Of course, she is delusional. She actually sits in an empty classroom still stained with blood and debris, talking to herself for hours on end. To Yuki, the zombie apocalypse simply didn’t happen. She doesn’t see the broken windows or the zombie students milling about outside. Everything seems normal.
This means, in her world, doing school activities is perfectly natural and not strange at all. When she sees the others feeling down, she immediately jumps in with a fun school activity for them to all do together.
While these activities may seem foolish to those such as Miki who have not been with Yuki the entire time, the truth soon becomes apparent: Yuki’s insanity keeps the others sane. After all, surviving is not the same as living.
What’s even more interesting is that, by the end, Yuki accepts what has happened—that the zombies exist and only the four girls remain. But this revelation doesn’t change how she acts. It’s the opposite, really. She can suggest fun activities because she is at peace with the world as it is—a world of the living dead where each day will likely end with everyone she knows being killed horribly. When you think about it like that, her acceptance of this perhaps means she is even more insane than before.
Another interesting facet of the show is its zombies. These are the old-school Romero zombies. They aren’t fast nor are they particularly strong—but they come in large numbers and never stop. Moreover, all it takes is one bite and you’re one of them. In fact, the speed of the infection on the day of the outbreak is terrifying—all it took was a single day for the entire city to fall.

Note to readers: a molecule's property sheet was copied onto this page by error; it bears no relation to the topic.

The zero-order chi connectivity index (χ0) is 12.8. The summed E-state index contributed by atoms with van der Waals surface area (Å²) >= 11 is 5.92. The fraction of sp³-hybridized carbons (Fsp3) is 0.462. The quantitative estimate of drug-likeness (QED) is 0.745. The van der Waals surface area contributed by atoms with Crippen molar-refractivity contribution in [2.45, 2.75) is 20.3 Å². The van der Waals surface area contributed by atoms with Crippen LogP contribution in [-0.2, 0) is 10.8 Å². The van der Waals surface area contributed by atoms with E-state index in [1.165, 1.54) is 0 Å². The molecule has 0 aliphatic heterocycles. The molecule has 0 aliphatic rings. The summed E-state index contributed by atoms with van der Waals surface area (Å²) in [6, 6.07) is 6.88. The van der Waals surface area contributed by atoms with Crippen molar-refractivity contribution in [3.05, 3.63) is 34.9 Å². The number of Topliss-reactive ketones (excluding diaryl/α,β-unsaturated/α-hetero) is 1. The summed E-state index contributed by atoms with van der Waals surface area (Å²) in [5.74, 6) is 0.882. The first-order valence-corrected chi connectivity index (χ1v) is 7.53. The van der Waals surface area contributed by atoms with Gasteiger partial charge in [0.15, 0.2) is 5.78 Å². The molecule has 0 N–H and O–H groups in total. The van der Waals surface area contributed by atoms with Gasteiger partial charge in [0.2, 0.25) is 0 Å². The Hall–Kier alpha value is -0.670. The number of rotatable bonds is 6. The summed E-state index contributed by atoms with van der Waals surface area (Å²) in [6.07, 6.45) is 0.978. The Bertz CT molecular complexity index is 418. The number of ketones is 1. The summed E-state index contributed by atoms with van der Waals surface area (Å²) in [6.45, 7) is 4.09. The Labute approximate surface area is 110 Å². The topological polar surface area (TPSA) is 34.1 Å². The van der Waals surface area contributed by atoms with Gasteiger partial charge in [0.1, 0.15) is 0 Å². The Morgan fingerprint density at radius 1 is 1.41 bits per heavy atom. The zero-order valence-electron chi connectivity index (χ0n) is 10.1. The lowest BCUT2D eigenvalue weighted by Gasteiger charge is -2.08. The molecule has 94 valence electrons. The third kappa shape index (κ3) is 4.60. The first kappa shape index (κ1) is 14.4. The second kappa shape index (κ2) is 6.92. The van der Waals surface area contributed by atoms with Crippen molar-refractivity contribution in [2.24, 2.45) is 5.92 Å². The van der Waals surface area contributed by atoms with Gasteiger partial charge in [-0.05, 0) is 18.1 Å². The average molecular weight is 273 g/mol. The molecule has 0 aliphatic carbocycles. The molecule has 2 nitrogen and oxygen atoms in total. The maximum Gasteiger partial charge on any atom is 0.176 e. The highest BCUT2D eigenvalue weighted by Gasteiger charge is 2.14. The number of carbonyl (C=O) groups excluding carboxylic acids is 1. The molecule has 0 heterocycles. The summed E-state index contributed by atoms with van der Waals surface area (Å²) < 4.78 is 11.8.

But what makes these zombies stand apart from most others in fiction is that there is clearly some part of humanity that remains in each. Oh don’t get me wrong, it’s not enough to make them not want to eat your face. However, the zombies instinctively react to their former lives—i.e., students still come to school and adults still go through the motions of their jobs. And it’s rather brilliant how this aspect of the undead comes into play over the course of the series.
Unfortunately, School-Live! is not perfect—and its most glaring failure is one key plot twist and how it is directed.
At the halfway point of the series, we learn that the single adult in the group, Megumi, has been one of Yuki’s delusions for her entire screen time (outside of certain flashbacks). The real Megumi died before the start of the anime.
The problem with this is that while there are hints to suggest she is not really there, the director makes it an unfair mystery—i.e., one we cannot truly solve because he supplies us with false information that has no other purpose but to trick us.